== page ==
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Book Swap Helps Avid Readers Save Money

Action News 47/Jacksonville FL (TV) - 2/15/2010 by Beth Milograno
JACKSONVILLE, FLA -- With the troubled economy we're all looking for ways to save, especially when it comes to spending money on our favorite things.

Most of us go to the library to get books, but Lynn Dates goes to her mailbox. Dates is a member of paperbackswap.com, an online service that allows folks to trade books with readers all over the country.

"We signed up in June and we've saved $202, which doesn't seem like a lot, but it is when I see how many books they've received," says Dates.

Here's how it works: You register for free and offer 10 books to other readers. When a reader requests your book, you print out a mail postage label and sent it off in the mail. The only cost is the postage which averages about $2.50. Once a member requests a book and receives it, it then belongs to them to use as they see fit. More often than not, it is traded back into the system, but that is entirely at the discretion of the member.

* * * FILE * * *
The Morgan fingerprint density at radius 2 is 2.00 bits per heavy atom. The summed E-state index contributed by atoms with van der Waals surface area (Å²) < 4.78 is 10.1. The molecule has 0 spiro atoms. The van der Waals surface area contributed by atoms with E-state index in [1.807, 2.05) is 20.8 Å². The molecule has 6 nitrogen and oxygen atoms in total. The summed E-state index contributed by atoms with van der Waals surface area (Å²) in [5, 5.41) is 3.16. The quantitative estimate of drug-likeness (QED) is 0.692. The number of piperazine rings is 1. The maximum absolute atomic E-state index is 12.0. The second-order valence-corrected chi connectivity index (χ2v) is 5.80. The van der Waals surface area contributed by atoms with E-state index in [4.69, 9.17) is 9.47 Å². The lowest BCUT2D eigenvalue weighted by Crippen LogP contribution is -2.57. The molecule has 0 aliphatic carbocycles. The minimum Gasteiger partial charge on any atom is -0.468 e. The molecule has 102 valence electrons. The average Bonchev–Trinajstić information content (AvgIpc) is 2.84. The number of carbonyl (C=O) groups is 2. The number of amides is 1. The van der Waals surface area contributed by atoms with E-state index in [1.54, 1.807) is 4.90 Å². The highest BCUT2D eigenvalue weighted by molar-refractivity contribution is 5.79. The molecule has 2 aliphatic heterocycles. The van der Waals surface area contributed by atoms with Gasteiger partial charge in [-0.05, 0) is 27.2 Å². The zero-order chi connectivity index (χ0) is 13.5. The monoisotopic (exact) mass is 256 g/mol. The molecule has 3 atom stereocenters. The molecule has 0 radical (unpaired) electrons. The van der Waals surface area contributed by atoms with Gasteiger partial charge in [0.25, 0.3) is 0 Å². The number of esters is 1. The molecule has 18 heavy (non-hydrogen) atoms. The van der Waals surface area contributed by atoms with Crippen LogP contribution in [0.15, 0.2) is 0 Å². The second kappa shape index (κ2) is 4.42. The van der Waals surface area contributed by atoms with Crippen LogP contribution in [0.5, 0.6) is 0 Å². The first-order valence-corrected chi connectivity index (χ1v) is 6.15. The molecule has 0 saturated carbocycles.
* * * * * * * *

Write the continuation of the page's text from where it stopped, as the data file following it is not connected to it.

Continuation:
A member does not have to wait to send out 10 books before receiving credit for trading. New members post 10 books onto their PBS Bookshelf and they instantly receive 2 FREE "start-up" credits. They can be used immediately. The trade value is always the same: 1 credit = 1 book, and it doesn't matter if the book is hard cover or paperback. The only exception is audio books. They trade out at 2 credits = 1 audio book.

Dates says her family continues to look for ways to save money in this tough economy, and the site offers big savings.

"This helps alleviate a little of the cost. Books cost between $7 and $10, some are even more than that. If they are reading fast, it adds up over the weeks."

In this tough economy, paperbackswap.com is making saving as easy as simply checking your mail.